COLLADA: Best thing since sliced bread or not?

About half a year ago, our team at work that develops the engine decided to try and switch from the proprietary Maya export plugin (it exported geometry, animation and materials) to COLLADA. The old export pipeline was somewhat obscure, lacked some useful optimizations, and (what’s most important) lacked any convenient way to setup materials. That was not a problem for platforms with more or less fixed functionality, but with next-generation consoles (or should I say current-generation already?) it’s quite different.

So the switch has been made (it did not take half a year, it’s just that I’m writing about it only now), and I’m going to share some experience gained throughout the process.

What is COLLADA exactly? It’s an asset interchange format, based on XML (with complete XML Schema and specification), and a series of tools – exporters from popular DCC software (Maya, 3d Studio Max, XSI, Blender, etc.), viewers, libraries for loading/saving/manipulating COLLADA DOM tree.

This means several important things. First, it’s an asset interchange format, which means that it is not supposed to be used as a format for the retail assets. DCC saves COLLADA file, the custom tool loads it, reads useful information from it, applies optimizations (possibly platform-specific), and saves to some binary format. Second, you don’t have to write the export plugin for any DCC tool you use – in theory, all you do is write the said tool that converts .dae to your format and it magically works with all possible tools. Third, it’s slowly becoming something like an industry standard – every popular DCC has an export plugin, some well-known tools can read DAE files (i.e. FXComposer), it has support of well-known companies like Sony, and more and more engines are adopting it.

But that, of course, does not mean that it is a perfect solution.

So, what exactly are COLLADA advantages (why do you want to use it)?

Well, so I’ve told all the good things about COLLADA I know of. Unfortunately, there is a number of things that are not so good.

So, generally, ColladaFX seems great on paper, but requires a lot of work, both in technical implementation and usability areas. We are considering rewriting the Maya interface part from scratch.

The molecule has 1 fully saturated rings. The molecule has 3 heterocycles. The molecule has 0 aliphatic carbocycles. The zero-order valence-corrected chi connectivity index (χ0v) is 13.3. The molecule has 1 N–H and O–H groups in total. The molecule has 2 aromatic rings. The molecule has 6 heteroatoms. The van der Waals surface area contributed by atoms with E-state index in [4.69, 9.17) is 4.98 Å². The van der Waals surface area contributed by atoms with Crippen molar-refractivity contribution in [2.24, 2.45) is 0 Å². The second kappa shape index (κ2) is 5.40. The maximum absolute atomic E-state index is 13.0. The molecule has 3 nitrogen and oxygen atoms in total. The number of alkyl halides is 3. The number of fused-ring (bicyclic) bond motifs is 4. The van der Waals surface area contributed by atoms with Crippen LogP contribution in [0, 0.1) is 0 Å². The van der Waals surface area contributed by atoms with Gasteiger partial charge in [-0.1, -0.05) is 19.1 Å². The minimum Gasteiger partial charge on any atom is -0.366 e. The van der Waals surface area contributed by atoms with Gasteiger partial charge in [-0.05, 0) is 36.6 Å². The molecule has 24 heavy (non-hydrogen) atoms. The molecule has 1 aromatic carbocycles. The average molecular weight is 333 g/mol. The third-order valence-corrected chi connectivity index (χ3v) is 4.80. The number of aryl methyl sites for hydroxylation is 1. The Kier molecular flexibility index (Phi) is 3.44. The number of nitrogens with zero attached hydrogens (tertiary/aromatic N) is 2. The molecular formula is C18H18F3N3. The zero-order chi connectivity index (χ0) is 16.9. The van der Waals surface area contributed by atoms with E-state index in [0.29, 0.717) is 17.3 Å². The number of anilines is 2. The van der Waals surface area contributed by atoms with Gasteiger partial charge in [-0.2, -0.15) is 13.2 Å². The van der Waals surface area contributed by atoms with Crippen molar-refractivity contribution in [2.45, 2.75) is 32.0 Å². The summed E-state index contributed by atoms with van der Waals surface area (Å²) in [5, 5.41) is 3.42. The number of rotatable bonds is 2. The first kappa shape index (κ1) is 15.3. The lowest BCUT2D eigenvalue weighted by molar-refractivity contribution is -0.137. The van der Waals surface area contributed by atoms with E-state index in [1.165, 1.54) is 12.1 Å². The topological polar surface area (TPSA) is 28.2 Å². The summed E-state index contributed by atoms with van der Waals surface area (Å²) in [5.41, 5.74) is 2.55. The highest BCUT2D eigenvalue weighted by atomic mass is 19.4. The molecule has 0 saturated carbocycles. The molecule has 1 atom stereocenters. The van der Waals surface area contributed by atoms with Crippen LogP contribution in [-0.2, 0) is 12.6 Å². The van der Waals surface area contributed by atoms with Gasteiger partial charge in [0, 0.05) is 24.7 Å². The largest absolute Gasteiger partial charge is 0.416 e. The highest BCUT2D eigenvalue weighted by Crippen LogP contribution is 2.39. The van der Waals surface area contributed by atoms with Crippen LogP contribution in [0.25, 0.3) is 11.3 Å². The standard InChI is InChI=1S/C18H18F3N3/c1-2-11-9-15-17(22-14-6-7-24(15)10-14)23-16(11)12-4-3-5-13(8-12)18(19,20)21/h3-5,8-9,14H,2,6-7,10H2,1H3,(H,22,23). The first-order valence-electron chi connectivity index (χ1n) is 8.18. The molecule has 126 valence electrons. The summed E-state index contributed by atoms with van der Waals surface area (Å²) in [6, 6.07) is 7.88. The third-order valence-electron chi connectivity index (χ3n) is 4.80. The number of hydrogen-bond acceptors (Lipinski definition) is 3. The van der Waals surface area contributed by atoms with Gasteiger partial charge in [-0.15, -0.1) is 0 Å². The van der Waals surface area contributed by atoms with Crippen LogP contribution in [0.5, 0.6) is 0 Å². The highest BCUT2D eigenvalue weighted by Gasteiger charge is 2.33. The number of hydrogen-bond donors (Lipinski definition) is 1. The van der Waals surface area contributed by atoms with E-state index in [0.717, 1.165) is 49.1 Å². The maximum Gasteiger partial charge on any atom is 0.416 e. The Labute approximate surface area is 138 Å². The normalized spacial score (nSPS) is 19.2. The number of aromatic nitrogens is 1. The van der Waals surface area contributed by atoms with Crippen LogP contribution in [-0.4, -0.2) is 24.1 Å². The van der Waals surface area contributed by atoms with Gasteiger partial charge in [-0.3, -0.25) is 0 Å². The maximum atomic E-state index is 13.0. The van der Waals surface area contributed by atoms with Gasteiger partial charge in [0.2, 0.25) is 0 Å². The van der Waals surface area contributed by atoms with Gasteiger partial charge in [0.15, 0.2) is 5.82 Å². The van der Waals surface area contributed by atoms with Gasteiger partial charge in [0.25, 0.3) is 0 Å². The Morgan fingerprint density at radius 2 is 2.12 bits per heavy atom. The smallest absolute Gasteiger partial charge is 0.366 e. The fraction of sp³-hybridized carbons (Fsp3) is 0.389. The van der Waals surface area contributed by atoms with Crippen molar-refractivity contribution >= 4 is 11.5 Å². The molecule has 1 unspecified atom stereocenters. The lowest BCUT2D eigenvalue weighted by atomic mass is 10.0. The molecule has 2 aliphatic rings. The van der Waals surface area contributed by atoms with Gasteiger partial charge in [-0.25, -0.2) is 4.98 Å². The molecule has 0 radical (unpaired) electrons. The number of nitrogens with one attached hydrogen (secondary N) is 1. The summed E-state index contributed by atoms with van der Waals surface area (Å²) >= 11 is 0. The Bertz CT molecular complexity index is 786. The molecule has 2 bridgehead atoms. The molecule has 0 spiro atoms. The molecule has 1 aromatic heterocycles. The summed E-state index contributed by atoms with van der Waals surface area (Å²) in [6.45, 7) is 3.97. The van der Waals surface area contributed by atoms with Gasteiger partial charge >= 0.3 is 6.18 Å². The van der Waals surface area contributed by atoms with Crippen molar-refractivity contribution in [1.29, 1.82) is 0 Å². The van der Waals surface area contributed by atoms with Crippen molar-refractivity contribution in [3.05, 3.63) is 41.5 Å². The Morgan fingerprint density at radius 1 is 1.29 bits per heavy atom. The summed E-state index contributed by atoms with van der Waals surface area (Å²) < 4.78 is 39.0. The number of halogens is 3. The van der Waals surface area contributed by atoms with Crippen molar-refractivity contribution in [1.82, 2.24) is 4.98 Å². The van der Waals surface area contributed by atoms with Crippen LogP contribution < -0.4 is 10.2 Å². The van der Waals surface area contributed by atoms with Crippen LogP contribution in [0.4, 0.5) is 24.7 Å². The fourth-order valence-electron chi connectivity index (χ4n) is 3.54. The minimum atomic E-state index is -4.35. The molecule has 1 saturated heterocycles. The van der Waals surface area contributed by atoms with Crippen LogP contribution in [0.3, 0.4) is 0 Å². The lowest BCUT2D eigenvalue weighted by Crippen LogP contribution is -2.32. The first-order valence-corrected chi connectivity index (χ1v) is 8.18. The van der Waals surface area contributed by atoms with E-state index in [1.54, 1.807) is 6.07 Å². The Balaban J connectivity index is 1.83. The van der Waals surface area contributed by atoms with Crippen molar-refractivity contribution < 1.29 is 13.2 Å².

Fortunately, COLLADA exporter plugins we’re using are open-source, so we debug them if they do not work, fix bugs (isn’t it exciting?!) and add functionality as we feel appropriate (though of course this complicates the process of updating plugin versions).

Let’s summarize the above. If you do not have any established and well-working export pipeline and are not planning a custom DCC plugin for material setup or things like that – I’d definitely recommend COLLADA, because it’ll be easier than a custom plugin if you don’t have the relevant experience, and it will make it possible to support several DCC tools, which is a good thing. If you have a well established export pipeline that you’re happy about, there is obviously no need to use COLLADA. In other cases the answer is more complex. I myself am quite happy because of transition to COLLADA, because it made everything better, and the major disappointment of COLLADA was ColladaFX, which we did not have an equivalent for anyway (and export of default materials like Phong/Blinn/Lambert works just fine), but of course your mileage may vary.

If you are using COLLADA and have different experience about any of the enlisted areas, please write a comment! For example, do you use ColladaFX? Do you use FCollada and/or ColladaDOM and does it help you? Perhaps you use Feeling Software proprietary export plugins and have something good (or bad) to say about them?